Finding inspiration for my work

by Terry Johnson
(Port Douglas, Queensland, Australia )

Beach Collection - an inspiration for painting

Beach Collection - an inspiration for painting

Recently I completed a magazine interview and one of the questions asked was the one I am asked at every interview and that is “What inspires you as an artist?”

The first response that I always have is "What doesn’t"? When I sit down at the easel, sketchbook or just start picking and arranging, I am inspired.

I see colour, light, hear sounds, interact with people, glance at facebook or search the web and am always looking for a great book on art.

I look at animals, plants, people, the lay of the land and I feel the softness of the breeze or the blast of wind and, from all of these, energy flows to my senses as I begin to make an idea.

Sometimes it’s a complete idea and sometimes it is a beginning, but it really doesn’t matter because it’s a start and who knows where you will finish?

So in order to create an original idea, that goes on to become a painting, I am influenced by the endless stimuli that surround us every day.

These could be natural or man-made objects, animals and plants, light, colours, sounds, feelings, friends, family and strangers; it's a universe of ideas.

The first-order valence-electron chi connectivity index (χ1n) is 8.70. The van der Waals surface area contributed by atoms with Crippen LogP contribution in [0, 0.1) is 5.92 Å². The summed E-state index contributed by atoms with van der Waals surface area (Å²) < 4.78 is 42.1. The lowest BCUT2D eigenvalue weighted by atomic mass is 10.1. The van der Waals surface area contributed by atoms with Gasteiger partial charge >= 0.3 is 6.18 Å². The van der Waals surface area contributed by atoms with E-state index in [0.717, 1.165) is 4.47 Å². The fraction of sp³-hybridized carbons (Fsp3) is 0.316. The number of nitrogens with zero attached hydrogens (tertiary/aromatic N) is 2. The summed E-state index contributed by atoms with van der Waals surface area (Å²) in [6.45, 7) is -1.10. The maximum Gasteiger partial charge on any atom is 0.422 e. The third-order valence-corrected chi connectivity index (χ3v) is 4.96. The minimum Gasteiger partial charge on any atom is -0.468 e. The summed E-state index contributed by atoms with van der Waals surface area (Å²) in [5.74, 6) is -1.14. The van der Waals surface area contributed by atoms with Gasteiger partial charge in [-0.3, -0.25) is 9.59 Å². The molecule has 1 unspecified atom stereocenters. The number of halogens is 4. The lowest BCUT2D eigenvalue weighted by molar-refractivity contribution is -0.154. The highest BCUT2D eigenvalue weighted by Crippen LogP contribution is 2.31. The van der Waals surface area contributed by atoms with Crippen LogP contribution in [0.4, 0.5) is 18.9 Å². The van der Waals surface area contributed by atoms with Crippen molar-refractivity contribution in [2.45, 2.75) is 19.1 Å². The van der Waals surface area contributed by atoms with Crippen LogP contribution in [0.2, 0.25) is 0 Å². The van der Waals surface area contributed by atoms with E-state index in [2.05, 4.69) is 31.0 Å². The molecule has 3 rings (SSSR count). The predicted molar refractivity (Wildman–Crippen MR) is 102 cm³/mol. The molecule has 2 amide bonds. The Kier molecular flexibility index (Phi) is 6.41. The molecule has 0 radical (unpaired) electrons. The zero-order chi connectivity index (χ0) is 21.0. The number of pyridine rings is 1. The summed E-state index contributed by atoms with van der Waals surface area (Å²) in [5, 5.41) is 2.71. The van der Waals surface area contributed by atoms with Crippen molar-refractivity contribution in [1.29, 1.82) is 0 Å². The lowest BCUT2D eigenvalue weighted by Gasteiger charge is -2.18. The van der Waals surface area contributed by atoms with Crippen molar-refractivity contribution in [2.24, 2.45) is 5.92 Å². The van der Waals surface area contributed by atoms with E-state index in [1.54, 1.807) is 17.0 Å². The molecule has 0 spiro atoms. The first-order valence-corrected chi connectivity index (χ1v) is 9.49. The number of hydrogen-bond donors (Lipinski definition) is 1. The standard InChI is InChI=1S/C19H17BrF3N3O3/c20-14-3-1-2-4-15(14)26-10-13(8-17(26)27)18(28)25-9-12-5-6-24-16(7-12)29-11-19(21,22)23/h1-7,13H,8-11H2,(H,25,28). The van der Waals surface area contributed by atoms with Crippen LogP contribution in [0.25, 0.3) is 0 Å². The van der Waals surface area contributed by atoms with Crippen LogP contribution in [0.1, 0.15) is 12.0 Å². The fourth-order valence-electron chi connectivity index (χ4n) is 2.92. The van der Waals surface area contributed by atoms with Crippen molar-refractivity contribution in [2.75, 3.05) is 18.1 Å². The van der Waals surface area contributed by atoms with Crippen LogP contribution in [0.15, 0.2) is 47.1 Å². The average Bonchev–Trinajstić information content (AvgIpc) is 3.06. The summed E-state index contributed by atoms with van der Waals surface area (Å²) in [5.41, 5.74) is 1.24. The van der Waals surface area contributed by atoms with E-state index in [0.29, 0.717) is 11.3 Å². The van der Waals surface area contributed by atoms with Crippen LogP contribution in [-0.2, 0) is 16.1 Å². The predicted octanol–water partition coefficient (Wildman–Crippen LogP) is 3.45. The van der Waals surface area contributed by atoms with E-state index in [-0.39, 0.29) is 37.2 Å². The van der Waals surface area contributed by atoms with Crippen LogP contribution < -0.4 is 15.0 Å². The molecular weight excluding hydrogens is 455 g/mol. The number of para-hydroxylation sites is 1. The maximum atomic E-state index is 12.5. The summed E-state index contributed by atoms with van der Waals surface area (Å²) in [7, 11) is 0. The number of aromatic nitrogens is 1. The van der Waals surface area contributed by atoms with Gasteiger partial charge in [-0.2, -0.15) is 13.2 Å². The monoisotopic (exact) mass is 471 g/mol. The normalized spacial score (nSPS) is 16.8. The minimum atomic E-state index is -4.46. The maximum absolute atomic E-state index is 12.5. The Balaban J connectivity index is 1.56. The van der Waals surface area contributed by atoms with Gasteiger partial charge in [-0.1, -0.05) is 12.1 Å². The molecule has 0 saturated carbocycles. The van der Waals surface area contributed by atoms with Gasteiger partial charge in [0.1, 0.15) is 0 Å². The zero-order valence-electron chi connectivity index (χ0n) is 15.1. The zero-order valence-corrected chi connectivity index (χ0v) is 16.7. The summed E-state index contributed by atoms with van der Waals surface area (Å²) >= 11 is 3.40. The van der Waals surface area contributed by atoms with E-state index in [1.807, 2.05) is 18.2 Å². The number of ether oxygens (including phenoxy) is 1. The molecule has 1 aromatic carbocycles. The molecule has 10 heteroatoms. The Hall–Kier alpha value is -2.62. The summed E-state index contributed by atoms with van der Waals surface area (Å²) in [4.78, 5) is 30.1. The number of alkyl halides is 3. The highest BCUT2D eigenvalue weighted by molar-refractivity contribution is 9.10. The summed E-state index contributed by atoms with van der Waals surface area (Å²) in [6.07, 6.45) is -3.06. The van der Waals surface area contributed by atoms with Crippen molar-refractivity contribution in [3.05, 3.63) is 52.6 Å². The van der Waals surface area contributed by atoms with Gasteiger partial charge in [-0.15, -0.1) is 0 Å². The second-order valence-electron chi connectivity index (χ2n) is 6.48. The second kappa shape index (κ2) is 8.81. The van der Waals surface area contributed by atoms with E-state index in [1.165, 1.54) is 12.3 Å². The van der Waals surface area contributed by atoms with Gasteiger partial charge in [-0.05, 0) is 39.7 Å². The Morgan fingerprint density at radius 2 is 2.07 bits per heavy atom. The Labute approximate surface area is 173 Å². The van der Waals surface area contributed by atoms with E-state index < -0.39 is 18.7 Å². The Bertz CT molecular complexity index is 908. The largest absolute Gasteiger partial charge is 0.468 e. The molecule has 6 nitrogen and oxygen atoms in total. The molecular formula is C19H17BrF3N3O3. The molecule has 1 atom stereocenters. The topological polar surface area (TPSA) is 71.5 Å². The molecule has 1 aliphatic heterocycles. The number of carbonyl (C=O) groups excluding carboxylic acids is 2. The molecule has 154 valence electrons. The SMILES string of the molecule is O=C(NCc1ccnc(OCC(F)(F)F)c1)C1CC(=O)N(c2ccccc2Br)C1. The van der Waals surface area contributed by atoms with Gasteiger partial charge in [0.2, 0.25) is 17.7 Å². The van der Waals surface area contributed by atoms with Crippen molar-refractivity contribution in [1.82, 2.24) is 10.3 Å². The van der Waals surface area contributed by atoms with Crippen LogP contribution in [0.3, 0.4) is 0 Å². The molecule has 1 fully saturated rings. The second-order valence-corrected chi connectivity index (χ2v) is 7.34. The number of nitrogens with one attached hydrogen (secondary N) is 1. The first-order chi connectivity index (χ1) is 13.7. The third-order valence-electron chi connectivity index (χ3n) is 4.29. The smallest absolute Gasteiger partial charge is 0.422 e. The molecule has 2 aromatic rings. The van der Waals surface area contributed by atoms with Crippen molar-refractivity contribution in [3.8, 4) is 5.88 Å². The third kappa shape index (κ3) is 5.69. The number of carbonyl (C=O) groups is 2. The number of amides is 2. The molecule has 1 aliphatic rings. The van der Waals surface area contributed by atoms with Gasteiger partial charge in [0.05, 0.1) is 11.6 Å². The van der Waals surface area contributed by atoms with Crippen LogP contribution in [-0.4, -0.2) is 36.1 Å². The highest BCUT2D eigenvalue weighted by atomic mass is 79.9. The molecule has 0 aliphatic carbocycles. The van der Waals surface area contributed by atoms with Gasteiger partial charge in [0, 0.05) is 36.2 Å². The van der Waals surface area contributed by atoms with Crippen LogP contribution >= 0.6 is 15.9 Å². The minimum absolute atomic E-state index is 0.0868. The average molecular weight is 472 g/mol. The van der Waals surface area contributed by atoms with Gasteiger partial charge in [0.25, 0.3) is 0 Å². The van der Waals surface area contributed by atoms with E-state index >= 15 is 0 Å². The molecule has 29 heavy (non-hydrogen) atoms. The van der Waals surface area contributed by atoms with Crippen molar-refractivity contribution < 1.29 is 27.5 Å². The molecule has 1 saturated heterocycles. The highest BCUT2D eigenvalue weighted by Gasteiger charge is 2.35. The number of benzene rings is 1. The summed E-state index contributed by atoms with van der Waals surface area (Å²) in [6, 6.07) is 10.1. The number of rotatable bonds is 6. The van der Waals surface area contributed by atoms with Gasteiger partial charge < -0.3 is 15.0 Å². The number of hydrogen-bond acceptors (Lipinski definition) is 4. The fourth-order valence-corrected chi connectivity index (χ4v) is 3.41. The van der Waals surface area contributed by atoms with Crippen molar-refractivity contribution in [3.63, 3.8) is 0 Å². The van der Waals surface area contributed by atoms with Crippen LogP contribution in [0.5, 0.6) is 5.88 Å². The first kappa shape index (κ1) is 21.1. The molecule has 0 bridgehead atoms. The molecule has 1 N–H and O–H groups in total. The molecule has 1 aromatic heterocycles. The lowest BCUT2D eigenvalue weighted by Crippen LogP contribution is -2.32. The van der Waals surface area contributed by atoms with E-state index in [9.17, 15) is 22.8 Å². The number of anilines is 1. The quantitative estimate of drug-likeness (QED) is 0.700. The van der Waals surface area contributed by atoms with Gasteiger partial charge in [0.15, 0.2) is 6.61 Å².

A walk to the beach, a stroll in my garden, a casual meeting with a friend, birds carolling in the distance or a sunbird twittering away to its mate as it searches for a sheltered spot to build its unusual shaped nest - all of these start the flow of ideas.

The two photos, above, that I have selected to include with my journal illustrate the development of an idea.

Once, while beach-combing with my wife, we made a finders' composition framed into squares and rectangles of driftwood. I later developed this idea into producing a series of paintings about the ocean and the trappings of nature and man that are associated with this wonderful environment.

Comments for Finding inspiration for my work

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by: Jill

The other day I was privileged to have a private viewing of Terry's new body of work for his up-coming exhibition in Robe.

How exciting that was! Beach scenes, birds and boats in a happy 'holiday' mode fill the canvases in grid patterns reminiscent of Terry's beach 'sculpture' that he describes here.

The paintings have been packed into Terry and Nancy's large van and are now cruising along across half a continent. Enjoy their unveiling in a couple of weeks if you are in the vicinity.

Terry, I know that you will be very busy organising the exhibition but could you please post photos of some of the new paintings when you have a moment?

by: Ted E. Mueller

I am asked many times, "Why don't you paint portraits?" I reply I am not adept at them and prefer not to paint them.
"But you do - - - -" Endless options from them.

My preference is landscapes, lighthouses, farms, nature.

I see a scene and am inspired. A picture captures my interest and the seed is planted. I develop a visual picture of what I will paint and it builds from there.